[511] glennhoffman - ~/consulting/umb
$ scp umb.txt's password: 
umb.txt                                                                                         100% 1897     1.9KB/s   00:00    

[512] glennhoffman - ~/consulting/umb
Notice that command feedback, which lets you know things have gone according to plan. If you want to copy something FROM the Unix machine To your home machine, simply reverse the two arguments. You can also use wildcard characters, so I could transfer all the java files in my current directory using *.java. You can also use the -r option to copy whole directories. One further point. If you are trying to connect from the UMB campus, where they block the port normally used for ssh, you must include "-p80" after ssh, to redirect the ssh connection to an open port.

Indenting your code

Proper indentation of code makes a program more readable, and readable code is easier to debug and maintain than unreadable code. For this reason, we will be deducting points for improperly indented code. You should indent whenever the text that follows an open parenthesis ("(") or an open curly brace ("{") extends beyond a single line. You should also indent the cases in a switch statement and the code blocks that follow. Emacs makes this easier to do. If you move your text insertion point to the far left of the page and then hit the Tab key, emacs will adjust the indentation for you automatically, except, perhaps, for the switch statement. Emacs also has another nice feature that can help with syntax errors. Whenever you type a close parenthesis (")") or close curly brace ("}"), emacs briefly highlights the open parenthesis or open curly brace character that you just closed. To see which open parenthesis or open curly brace corresponds to a given character, simply remove the character and type it again, watching for emacs to highlight its mate.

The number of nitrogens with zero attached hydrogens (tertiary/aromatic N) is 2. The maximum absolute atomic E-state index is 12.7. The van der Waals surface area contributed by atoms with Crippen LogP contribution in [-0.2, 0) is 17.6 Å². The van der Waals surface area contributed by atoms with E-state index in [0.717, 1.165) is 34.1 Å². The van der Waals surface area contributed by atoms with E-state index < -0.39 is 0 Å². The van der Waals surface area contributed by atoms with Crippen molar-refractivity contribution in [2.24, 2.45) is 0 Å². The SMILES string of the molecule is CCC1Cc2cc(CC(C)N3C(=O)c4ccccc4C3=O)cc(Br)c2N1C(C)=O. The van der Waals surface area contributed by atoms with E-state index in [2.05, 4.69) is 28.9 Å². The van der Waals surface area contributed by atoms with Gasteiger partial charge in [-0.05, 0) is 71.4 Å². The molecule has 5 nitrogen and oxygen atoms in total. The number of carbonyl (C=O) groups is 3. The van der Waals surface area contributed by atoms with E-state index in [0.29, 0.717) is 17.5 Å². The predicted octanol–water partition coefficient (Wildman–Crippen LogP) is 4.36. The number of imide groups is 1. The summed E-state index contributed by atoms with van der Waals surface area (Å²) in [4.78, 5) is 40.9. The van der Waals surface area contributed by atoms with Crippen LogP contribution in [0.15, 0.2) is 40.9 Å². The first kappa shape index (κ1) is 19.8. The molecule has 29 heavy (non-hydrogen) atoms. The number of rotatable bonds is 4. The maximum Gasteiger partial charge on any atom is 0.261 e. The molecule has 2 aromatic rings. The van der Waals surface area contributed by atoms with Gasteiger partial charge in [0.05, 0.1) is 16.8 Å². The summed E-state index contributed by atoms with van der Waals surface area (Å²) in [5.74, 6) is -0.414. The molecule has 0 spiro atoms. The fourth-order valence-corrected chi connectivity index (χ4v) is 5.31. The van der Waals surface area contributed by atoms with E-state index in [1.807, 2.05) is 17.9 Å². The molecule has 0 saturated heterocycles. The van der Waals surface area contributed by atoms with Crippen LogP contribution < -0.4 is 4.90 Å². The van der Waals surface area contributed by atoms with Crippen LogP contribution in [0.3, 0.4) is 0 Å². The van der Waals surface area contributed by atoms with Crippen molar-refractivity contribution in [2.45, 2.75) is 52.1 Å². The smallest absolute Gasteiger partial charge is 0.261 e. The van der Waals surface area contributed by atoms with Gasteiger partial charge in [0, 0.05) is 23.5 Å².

Using curly braces with for and if statements

Although Java does not require curly braces ("{" and "}" with for and if statements, when what follows is a single line of code, thisis not good practice.Here's why. Let's say the following code snippet appears in your program:
for (int i; i < max; i++)
	j += 2;
Fine. Now say a few months later you find a bug and you want to insert a println statement in your for loop to make sure j is really incrementing:
for (int i; i < max; i++)
	j += 2;
	System.out.println("j = " + j);
The print statement will only execute once even though the for loop may iterate several times. Bugs like this can be VERY hard to find. Save yourself some aggravation, and always use braces. Better still, whenever you close the parenthesis on a for or if statement, enter open and close curly braces like this:
for (int i; i < max; i++){

That way you won't forget to close the brace, which is another common compile error.